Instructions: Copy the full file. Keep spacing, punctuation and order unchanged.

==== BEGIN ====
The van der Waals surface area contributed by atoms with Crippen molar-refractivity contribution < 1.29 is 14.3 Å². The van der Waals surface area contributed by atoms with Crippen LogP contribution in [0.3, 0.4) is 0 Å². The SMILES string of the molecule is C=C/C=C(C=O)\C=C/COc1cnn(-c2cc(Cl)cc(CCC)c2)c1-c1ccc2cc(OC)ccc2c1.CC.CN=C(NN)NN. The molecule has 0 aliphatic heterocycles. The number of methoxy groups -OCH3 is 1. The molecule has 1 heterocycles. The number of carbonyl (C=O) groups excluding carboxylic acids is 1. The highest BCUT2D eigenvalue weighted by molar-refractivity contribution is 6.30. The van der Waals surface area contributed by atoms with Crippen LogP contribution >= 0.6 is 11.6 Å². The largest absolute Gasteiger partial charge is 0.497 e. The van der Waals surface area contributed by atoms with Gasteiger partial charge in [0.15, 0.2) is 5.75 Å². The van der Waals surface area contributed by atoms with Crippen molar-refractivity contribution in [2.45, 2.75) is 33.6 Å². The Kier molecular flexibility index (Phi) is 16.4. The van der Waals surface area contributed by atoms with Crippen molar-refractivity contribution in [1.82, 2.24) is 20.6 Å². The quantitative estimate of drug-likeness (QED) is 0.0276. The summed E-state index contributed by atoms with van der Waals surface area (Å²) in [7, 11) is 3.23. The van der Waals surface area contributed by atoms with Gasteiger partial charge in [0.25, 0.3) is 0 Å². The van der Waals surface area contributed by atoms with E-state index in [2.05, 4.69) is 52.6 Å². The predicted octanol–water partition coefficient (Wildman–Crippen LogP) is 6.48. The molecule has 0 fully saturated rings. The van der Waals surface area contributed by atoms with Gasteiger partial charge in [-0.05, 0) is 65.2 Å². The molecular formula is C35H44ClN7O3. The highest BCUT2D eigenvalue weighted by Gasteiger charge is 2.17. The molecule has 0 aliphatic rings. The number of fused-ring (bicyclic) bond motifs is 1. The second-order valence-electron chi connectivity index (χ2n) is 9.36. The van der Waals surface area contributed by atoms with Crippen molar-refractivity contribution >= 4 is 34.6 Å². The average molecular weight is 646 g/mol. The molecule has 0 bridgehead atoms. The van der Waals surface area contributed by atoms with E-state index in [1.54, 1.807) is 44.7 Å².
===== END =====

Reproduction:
The van der Waals surface area contributed by atoms with Crippen molar-refractivity contribution < 1.29 is 14.3 Å². The van der Waals surface area contributed by atoms with Crippen LogP contribution in [0.3, 0.4) is 0 Å². The SMILES string of the molecule is C=C/C=C(C=O)\C=C/COc1cnn(-c2cc(Cl)cc(CCC)c2)c1-c1ccc2cc(OC)ccc2c1.CC.CN=C(NN)NN. The molecule has 0 aliphatic heterocycles. The number of methoxy groups -OCH3 is 1. The molecule has 1 heterocycles. The number of carbonyl (C=O) groups excluding carboxylic acids is 1. The highest BCUT2D eigenvalue weighted by molar-refractivity contribution is 6.30. The van der Waals surface area contributed by atoms with Crippen LogP contribution >= 0.6 is 11.6 Å². The largest absolute Gasteiger partial charge is 0.497 e. The van der Waals surface area contributed by atoms with Gasteiger partial charge in [0.15, 0.2) is 5.75 Å². The van der Waals surface area contributed by atoms with Crippen molar-refractivity contribution in [2.45, 2.75) is 33.6 Å². The Kier molecular flexibility index (Phi) is 16.4. The van der Waals surface area contributed by atoms with Crippen molar-refractivity contribution in [1.82, 2.24) is 20.6 Å². The quantitative estimate of drug-likeness (QED) is 0.0276. The summed E-state index contributed by atoms with van der Waals surface area (Å²) in [7, 11) is 3.23. The van der Waals surface area contributed by atoms with Gasteiger partial charge in [0.25, 0.3) is 0 Å². The van der Waals surface area contributed by atoms with E-state index in [2.05, 4.69) is 52.6 Å². The predicted octanol–water partition coefficient (Wildman–Crippen LogP) is 6.48. The molecule has 0 fully saturated rings. The van der Waals surface area contributed by atoms with Gasteiger partial charge in [-0.05, 0) is 65.2 Å². The molecular formula is C35H44ClN7O3. The highest BCUT2D eigenvalue weighted by Gasteiger charge is 2.17. The molecule has 0 aliphatic rings. The number of fused-ring (bicyclic) bond motifs is 1. The second-order valence-electron chi connectivity index (χ2n) is 9.36. The van der Waals surface area contributed by atoms with Crippen molar-refractivity contribution >= 4 is 34.6 Å². The average molecular weight is 646 g/mol. The molecule has 0 bridgehead atoms. The van der Waals surface area contributed by atoms with E-state index in [1.54, 1.807) is 44.7 Å².